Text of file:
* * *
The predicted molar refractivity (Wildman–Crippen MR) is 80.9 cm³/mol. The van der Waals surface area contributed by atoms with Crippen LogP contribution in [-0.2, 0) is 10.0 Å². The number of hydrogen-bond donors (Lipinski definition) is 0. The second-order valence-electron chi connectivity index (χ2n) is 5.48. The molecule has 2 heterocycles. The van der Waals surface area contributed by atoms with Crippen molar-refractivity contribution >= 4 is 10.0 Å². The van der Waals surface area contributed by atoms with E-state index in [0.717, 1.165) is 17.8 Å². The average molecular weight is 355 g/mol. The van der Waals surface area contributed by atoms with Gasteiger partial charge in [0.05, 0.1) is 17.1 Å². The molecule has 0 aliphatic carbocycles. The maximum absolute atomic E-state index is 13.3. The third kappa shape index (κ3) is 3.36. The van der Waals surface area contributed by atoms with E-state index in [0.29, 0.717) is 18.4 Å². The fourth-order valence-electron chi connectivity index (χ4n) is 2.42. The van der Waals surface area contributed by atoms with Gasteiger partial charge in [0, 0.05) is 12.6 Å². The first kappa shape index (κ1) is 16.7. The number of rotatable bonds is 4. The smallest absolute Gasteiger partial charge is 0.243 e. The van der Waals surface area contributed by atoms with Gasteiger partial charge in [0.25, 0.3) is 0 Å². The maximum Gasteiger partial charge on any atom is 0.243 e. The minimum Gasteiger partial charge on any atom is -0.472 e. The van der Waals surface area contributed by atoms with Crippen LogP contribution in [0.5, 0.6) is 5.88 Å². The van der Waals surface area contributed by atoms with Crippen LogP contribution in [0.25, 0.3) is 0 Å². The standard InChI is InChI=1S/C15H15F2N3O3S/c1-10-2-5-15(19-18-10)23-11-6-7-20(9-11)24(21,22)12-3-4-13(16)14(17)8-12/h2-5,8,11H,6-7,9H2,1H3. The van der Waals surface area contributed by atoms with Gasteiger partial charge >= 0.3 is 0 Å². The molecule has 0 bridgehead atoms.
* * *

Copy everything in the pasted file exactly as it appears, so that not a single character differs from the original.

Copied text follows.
The predicted molar refractivity (Wildman–Crippen MR) is 80.9 cm³/mol. The van der Waals surface area contributed by atoms with Crippen LogP contribution in [-0.2, 0) is 10.0 Å². The number of hydrogen-bond donors (Lipinski definition) is 0. The second-order valence-electron chi connectivity index (χ2n) is 5.48. The molecule has 2 heterocycles. The van der Waals surface area contributed by atoms with Crippen molar-refractivity contribution >= 4 is 10.0 Å². The van der Waals surface area contributed by atoms with E-state index in [0.717, 1.165) is 17.8 Å². The average molecular weight is 355 g/mol. The van der Waals surface area contributed by atoms with Gasteiger partial charge in [0.05, 0.1) is 17.1 Å². The molecule has 0 aliphatic carbocycles. The maximum absolute atomic E-state index is 13.3. The third kappa shape index (κ3) is 3.36. The van der Waals surface area contributed by atoms with E-state index in [0.29, 0.717) is 18.4 Å². The fourth-order valence-electron chi connectivity index (χ4n) is 2.42. The van der Waals surface area contributed by atoms with Gasteiger partial charge in [0, 0.05) is 12.6 Å². The first kappa shape index (κ1) is 16.7. The number of rotatable bonds is 4. The smallest absolute Gasteiger partial charge is 0.243 e. The van der Waals surface area contributed by atoms with Gasteiger partial charge in [0.25, 0.3) is 0 Å². The maximum Gasteiger partial charge on any atom is 0.243 e. The minimum Gasteiger partial charge on any atom is -0.472 e. The van der Waals surface area contributed by atoms with Crippen LogP contribution in [0.5, 0.6) is 5.88 Å². The van der Waals surface area contributed by atoms with Crippen LogP contribution in [0.25, 0.3) is 0 Å². The standard InChI is InChI=1S/C15H15F2N3O3S/c1-10-2-5-15(19-18-10)23-11-6-7-20(9-11)24(21,22)12-3-4-13(16)14(17)8-12/h2-5,8,11H,6-7,9H2,1H3. The van der Waals surface area contributed by atoms with Gasteiger partial charge >= 0.3 is 0 Å². The molecule has 0 bridgehead atoms.